Looking back at the 2022/2023 winter season for parts of the West, it’s safe to say that this was one for the ages, especially for the high terrain in California. While it’s easy to gravitate and talk about the legendary snowpack records that were broken in the Sierra Nevada, I’m going to move a little further north of the Sierra Nevada Mountains to explore how this past winter season snowfall stacks up at one of California’s most unique (geologically speaking) and lesser-known National Parks.
The place I’m referring to is Lassen Volcanic National Park (Kohm Yah-mah-nee – Ancestral lands of the Atsugewi, Yana, Yahi, and Maidu people), which is situated at the southern end of the Cascade Range, colliding with the Modoc Plateau, Great Basin, and Sierra Nevada mountains. This park was officially established on August 6th, 1916 (one year after its famous May 22nd, 1915 explosive eruption).
Let’s dig into some of the winter season archives and see how they compare to this past winter at Lassen:
Historically, Lassen Volcano has around 430 inches of annual snowfall measured at the Kohm Yah-mah-nee Visitor Center (6,700 ft). According to the National Park Service, Lake Helen receives around ~600 to 700 inches of total snowfall (typically measured from October 1st – September 30th of the following year). There are even some truly exceptional years where Lake Helen gets 900+ inches of total snowfall.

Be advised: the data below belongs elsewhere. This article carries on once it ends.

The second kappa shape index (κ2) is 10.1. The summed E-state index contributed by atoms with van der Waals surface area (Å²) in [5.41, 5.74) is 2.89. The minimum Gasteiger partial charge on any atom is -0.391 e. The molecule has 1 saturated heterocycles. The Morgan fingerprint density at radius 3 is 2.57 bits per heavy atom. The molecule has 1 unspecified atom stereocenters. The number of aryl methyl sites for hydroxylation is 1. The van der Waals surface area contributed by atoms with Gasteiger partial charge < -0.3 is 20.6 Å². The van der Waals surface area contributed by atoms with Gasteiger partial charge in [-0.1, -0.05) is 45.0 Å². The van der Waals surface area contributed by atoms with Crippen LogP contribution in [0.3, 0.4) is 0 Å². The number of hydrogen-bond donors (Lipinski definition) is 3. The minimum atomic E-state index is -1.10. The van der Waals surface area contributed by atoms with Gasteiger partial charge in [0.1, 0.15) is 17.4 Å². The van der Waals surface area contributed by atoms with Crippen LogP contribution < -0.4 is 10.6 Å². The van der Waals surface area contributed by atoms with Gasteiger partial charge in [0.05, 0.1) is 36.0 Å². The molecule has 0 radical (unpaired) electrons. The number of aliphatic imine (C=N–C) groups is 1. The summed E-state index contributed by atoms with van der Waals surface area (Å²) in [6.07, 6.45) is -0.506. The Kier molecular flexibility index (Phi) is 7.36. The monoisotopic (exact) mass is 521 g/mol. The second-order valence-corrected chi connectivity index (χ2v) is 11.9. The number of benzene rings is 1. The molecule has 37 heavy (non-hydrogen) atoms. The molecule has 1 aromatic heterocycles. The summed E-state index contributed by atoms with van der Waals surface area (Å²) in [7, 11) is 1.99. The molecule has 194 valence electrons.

So, how does this historic 2022/2023 winter season compare to past winters? Total season snowfall was not recorded by the park this past winter, but one would suspect it easily surpassed 450 inches for the year in both areas where they measure snowfall at the park’s Kohm Yah-mah-nee Visitor Center and Lake Helen sites.
So while the most recent annual snowfall total remains somewhat a mystery, what’s quite impressive is that the latest snow survey taken on April 25th, 2023, by PG&E at Lake Helen (8,025 ft) measured 211 inches currently on the ground, which equates to a whopping ~118 inches of water.
How does this fact measure up to the historical data from the 1930s? Did you know that the area’s average snowpack is around 176 inches? The smallest snowpack was 64 inches in 1977, whereas the deepest snowpack ever recorded was 331 inches in 1980, or a little over 27 feet.
I think it’s safe to say that this winter 2022/2023 season confidently puts it greatly above average compared to its typical 176 inches (snow depth on the ground). The same can be said for its snow water equivalent (118 inches of water). Its normal average is 79 inches. That is a healthy gain of roughly 38+ inches of water locked up in the snow.
I also want to bring up some thought-provoking questions. With climate change continuing to significantly impact the weather patterns, do you think the changing weather patterns will lead to larger and more erratic swings in the winter months at Lassen? Will winters get progressively ramped up, meaning more intense and frequent atmospheric rivers that are more damaging than beneficial to the national park?